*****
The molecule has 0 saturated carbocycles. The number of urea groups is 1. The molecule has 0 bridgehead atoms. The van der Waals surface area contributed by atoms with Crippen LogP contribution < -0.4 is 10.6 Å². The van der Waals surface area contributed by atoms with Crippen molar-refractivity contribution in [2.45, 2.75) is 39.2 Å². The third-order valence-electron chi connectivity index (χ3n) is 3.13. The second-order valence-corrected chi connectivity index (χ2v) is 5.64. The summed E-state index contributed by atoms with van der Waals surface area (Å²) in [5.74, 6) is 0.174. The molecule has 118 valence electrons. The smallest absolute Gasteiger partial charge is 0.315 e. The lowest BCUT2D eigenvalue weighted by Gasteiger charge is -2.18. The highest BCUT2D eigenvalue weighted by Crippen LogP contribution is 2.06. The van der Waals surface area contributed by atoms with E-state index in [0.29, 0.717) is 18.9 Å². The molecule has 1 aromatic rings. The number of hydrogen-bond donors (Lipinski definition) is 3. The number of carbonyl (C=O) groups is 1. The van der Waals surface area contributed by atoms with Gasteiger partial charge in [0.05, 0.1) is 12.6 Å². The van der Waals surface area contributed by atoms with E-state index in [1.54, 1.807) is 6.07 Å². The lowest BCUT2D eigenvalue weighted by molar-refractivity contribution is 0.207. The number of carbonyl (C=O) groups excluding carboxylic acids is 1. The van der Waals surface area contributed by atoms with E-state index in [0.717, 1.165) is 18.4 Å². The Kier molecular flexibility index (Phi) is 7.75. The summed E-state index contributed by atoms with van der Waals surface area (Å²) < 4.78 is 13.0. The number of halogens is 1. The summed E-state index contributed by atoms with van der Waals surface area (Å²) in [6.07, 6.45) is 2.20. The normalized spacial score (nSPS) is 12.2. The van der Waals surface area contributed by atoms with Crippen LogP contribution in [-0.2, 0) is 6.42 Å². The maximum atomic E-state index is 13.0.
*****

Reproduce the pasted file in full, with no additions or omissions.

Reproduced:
The molecule has 0 saturated carbocycles. The number of urea groups is 1. The molecule has 0 bridgehead atoms. The van der Waals surface area contributed by atoms with Crippen LogP contribution < -0.4 is 10.6 Å². The van der Waals surface area contributed by atoms with Crippen molar-refractivity contribution in [2.45, 2.75) is 39.2 Å². The third-order valence-electron chi connectivity index (χ3n) is 3.13. The second-order valence-corrected chi connectivity index (χ2v) is 5.64. The summed E-state index contributed by atoms with van der Waals surface area (Å²) in [5.74, 6) is 0.174. The molecule has 118 valence electrons. The smallest absolute Gasteiger partial charge is 0.315 e. The lowest BCUT2D eigenvalue weighted by Gasteiger charge is -2.18. The highest BCUT2D eigenvalue weighted by Crippen LogP contribution is 2.06. The van der Waals surface area contributed by atoms with E-state index in [0.29, 0.717) is 18.9 Å². The molecule has 1 aromatic rings. The number of hydrogen-bond donors (Lipinski definition) is 3. The number of carbonyl (C=O) groups is 1. The van der Waals surface area contributed by atoms with Gasteiger partial charge in [0.05, 0.1) is 12.6 Å². The van der Waals surface area contributed by atoms with E-state index in [1.54, 1.807) is 6.07 Å². The lowest BCUT2D eigenvalue weighted by molar-refractivity contribution is 0.207. The number of carbonyl (C=O) groups excluding carboxylic acids is 1. The van der Waals surface area contributed by atoms with E-state index in [0.717, 1.165) is 18.4 Å². The Kier molecular flexibility index (Phi) is 7.75. The summed E-state index contributed by atoms with van der Waals surface area (Å²) < 4.78 is 13.0. The number of halogens is 1. The summed E-state index contributed by atoms with van der Waals surface area (Å²) in [6.07, 6.45) is 2.20. The normalized spacial score (nSPS) is 12.2. The van der Waals surface area contributed by atoms with Crippen LogP contribution in [-0.2, 0) is 6.42 Å². The maximum atomic E-state index is 13.0.